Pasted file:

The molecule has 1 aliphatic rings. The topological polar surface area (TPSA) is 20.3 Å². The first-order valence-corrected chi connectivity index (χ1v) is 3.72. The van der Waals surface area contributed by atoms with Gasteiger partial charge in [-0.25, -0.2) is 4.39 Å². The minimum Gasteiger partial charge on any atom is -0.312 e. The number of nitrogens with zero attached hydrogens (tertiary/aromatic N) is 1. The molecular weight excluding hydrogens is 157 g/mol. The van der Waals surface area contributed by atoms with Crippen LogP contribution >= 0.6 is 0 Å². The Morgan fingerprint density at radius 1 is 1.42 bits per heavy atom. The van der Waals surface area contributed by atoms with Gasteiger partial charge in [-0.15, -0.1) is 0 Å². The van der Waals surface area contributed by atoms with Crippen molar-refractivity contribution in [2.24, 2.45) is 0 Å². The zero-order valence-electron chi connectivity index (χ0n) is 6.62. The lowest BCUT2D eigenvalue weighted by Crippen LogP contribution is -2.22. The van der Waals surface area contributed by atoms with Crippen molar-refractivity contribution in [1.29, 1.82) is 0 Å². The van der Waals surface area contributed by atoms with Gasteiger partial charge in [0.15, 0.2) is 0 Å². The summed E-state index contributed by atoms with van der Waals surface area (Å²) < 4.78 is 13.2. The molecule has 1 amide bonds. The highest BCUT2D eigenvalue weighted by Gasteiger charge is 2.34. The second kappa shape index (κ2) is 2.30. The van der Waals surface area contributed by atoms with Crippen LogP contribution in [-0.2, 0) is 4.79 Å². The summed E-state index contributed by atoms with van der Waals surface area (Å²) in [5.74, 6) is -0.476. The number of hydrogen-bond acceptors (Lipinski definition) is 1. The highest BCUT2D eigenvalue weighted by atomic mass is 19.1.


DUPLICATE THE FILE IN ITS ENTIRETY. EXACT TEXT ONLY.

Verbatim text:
The molecule has 1 aliphatic rings. The topological polar surface area (TPSA) is 20.3 Å². The first-order valence-corrected chi connectivity index (χ1v) is 3.72. The van der Waals surface area contributed by atoms with Gasteiger partial charge in [-0.25, -0.2) is 4.39 Å². The minimum Gasteiger partial charge on any atom is -0.312 e. The number of nitrogens with zero attached hydrogens (tertiary/aromatic N) is 1. The molecular weight excluding hydrogens is 157 g/mol. The van der Waals surface area contributed by atoms with Crippen LogP contribution >= 0.6 is 0 Å². The Morgan fingerprint density at radius 1 is 1.42 bits per heavy atom. The van der Waals surface area contributed by atoms with Gasteiger partial charge in [-0.15, -0.1) is 0 Å². The van der Waals surface area contributed by atoms with Crippen molar-refractivity contribution in [2.24, 2.45) is 0 Å². The zero-order valence-electron chi connectivity index (χ0n) is 6.62. The lowest BCUT2D eigenvalue weighted by Crippen LogP contribution is -2.22. The van der Waals surface area contributed by atoms with Crippen molar-refractivity contribution in [1.29, 1.82) is 0 Å². The van der Waals surface area contributed by atoms with Gasteiger partial charge in [0.15, 0.2) is 0 Å². The summed E-state index contributed by atoms with van der Waals surface area (Å²) < 4.78 is 13.2. The molecule has 1 amide bonds. The highest BCUT2D eigenvalue weighted by Gasteiger charge is 2.34. The second kappa shape index (κ2) is 2.30. The van der Waals surface area contributed by atoms with Crippen LogP contribution in [-0.2, 0) is 4.79 Å². The summed E-state index contributed by atoms with van der Waals surface area (Å²) in [5.74, 6) is -0.476. The number of hydrogen-bond acceptors (Lipinski definition) is 1. The highest BCUT2D eigenvalue weighted by atomic mass is 19.1.